Governor Andrew M. Cuomo today proposed legislation to create a "Farm Brewery" license that will promote the growth of New York State's craft breweries.
The new license would allow craft brewers that use products grown in New York State to operate in a similar fashion to the state's wineries, leading to increased demand for locally grown farm products as well as expanded economic development and tourism.
The Governor also proposed legislation to exempt Farm Wineries and Distilleries from a costly and burdensome tax filing requirement.
"These bills provide a boost for breweries, farmers, wineries, and communities across New York State," Governor Cuomo said. "This legislation will give our state's growing craft beer industry the tools needed to create jobs, promote agriculture, and encourage environmentally friendly economic development across New York State."
The Governor's bill to promote the economic growth of the craft brewery industry will include:
Increasing Retail Outlets for New York Products: The legislation would allow Farm Breweries to sell New York State labeled wine at their retail outlets. In addition, Farm Wineries would also be permitted to sell New York State labeled beer for off-premises consumption.
Allowing Farm Breweries to Open Restaurants: The legislation allows Farm Breweries to obtain licenses to operate restaurants, conference centers, inns, bed and breakfasts or hotels on or adjacent to the farm brewery.
Increasing Tastings: The legislation would allow both Farm Breweries and Farm Wineries to conduct tastings of New York State produced beer and wine at their premises.
Selling Related Products: The legislation would allow farm breweries to sell beer making equipment and supplies, food complementing beer and wine, souvenir items, and additional products similar to those allowed under the Farm Winery statute.
In order to receive a Farm Brewery license, the beer must be made primarily from locally grown farm products. Until the end of 2017, at least 20% of the hops and 40% of all other ingredients must be grown or produced in New York State. From January 1, 2018 to December 31, 2022, no less than 60% of the hops and 75% of all other ingredients must be grown or produced in New York State. After January 1, 2023, no less than 90% of the hops and 90% of all other ingredients must be grown or produced in New York State. The beer manufactured under these guidelines would be designated as "New York State labeled beer". The legislation is modeled after the 1976 "Farm Winery Act," which spurred the growth of wine production in this state, including the creation of 237 farm wineries and tripling the number of wineries.
In addition, Governor Cuomo today proposed legislation to exempt Farm Wineries and Distilleries from a costly and burdensome tax filing requirement. Currently, all beer, wine, and liquor wholesalers here in New York are required to report sales made to restaurants, bars, and other retailers. However, as Farm wineries and Farm distilleries are small, often family owned operations, they have struggled to afford the costs of complying with this annual reporting. The burden imposed on them by this filing requirement outweighs the benefit received by the State Tax Department, as purchases from farm wineries and farm distilleries account for a very small percentage of the state's total beer and wine sales. These businesses are already required by law to maintain sales records which the Tax Department may obtain upon request, making the additional mandatory filing requirement not necessary.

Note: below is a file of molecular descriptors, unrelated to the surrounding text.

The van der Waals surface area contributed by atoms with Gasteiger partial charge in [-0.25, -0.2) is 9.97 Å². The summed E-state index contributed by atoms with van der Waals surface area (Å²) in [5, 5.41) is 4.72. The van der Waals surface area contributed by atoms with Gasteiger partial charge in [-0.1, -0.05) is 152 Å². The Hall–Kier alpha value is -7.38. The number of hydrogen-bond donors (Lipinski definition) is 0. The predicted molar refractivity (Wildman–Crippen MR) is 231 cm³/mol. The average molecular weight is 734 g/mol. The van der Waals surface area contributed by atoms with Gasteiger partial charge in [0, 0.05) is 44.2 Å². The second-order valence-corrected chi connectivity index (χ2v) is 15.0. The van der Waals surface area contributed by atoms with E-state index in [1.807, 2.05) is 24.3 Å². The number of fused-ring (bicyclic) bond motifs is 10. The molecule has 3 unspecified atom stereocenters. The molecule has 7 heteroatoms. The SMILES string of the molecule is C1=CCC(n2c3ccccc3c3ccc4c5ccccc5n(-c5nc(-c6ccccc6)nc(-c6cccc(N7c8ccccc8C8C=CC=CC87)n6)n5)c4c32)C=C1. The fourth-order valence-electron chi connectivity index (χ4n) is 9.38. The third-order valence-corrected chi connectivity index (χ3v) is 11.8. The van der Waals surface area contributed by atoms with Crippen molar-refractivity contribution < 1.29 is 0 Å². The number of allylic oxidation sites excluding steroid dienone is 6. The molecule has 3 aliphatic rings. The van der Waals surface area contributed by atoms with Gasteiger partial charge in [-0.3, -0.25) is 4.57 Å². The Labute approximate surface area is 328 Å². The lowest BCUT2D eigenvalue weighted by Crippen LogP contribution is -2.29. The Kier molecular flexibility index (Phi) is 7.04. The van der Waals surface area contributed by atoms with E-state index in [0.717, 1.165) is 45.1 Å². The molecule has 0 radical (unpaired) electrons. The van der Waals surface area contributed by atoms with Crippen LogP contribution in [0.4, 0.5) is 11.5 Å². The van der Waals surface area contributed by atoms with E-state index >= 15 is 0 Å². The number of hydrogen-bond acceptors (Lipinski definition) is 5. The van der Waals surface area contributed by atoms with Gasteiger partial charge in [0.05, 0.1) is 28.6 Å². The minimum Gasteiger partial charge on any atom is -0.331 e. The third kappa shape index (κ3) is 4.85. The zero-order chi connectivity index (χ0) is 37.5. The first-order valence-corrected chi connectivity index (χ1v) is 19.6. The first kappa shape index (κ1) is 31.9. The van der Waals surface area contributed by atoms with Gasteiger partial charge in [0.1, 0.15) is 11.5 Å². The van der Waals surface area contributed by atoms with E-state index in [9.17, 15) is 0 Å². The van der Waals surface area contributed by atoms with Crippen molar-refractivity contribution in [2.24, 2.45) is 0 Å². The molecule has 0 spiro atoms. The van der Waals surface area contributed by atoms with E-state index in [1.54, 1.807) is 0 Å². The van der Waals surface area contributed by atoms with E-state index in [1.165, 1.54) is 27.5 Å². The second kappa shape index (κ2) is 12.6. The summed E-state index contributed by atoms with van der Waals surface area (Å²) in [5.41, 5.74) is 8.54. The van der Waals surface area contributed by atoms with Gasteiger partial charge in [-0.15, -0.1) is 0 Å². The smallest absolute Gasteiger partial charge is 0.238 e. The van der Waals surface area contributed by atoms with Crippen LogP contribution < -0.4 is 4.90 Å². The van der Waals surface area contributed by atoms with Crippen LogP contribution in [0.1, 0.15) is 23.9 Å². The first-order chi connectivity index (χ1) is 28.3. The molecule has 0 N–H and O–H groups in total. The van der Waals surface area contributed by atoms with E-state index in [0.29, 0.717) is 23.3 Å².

Dean Norton, President of New York Farm Bureau, said "We've seen tremendous growth opportunities for our farmers from alcoholic beverage license categories that are specifically linked to locally produced farm goods from the growth of farm wineries to the relatively recent trend of farm distilleries. This is an opportunity for local farmers to bring New York back to being the premier hops growing state that we once were, creating added value markets and new jobs in our State. I'm very pleased that Governor Cuomo has taken this initiative to keep opening new marketing opportunities for our farmer members."
Dennis Rosen, Chairman of the State Liquor Authority, said, "This legislation will provide a significant benefit to local farmers, by helping to create a sustained demand for their products. Ultimately, by providing incentives for farm breweries to expand, these businesses will become, much like farm wineries, destination locations that will promote economic development and tourism within their communities. This bill will boost agriculture and breweries, as well as create jobs and increased economic development across New York. I praise Governor Cuomo for his leadership and look forward to working together to see this bill passed and become law."
Darrel Aubertine, Commissioner of the Department of Agriculture and Markets, said, "This bill will exempt Farm Wineries and Farm Distilleries from burdensome tax filing requirements that have hurt small business here in New York. Our Farm wineries and Farm distilleries are small, often family owned operations, and they have struggled to afford the costs of complying with this annual reporting. Governor Cuomo has made opening New York State to business a top priority of his administration, and this bill will help cut burdensome costs that have been imposed on small farm wineries and distilleries. New York's craft brewery and farm winery industry is an important part of our economy, supporting jobs and tourism across the state, and I look forward to working together to make sure this legislation becomes law."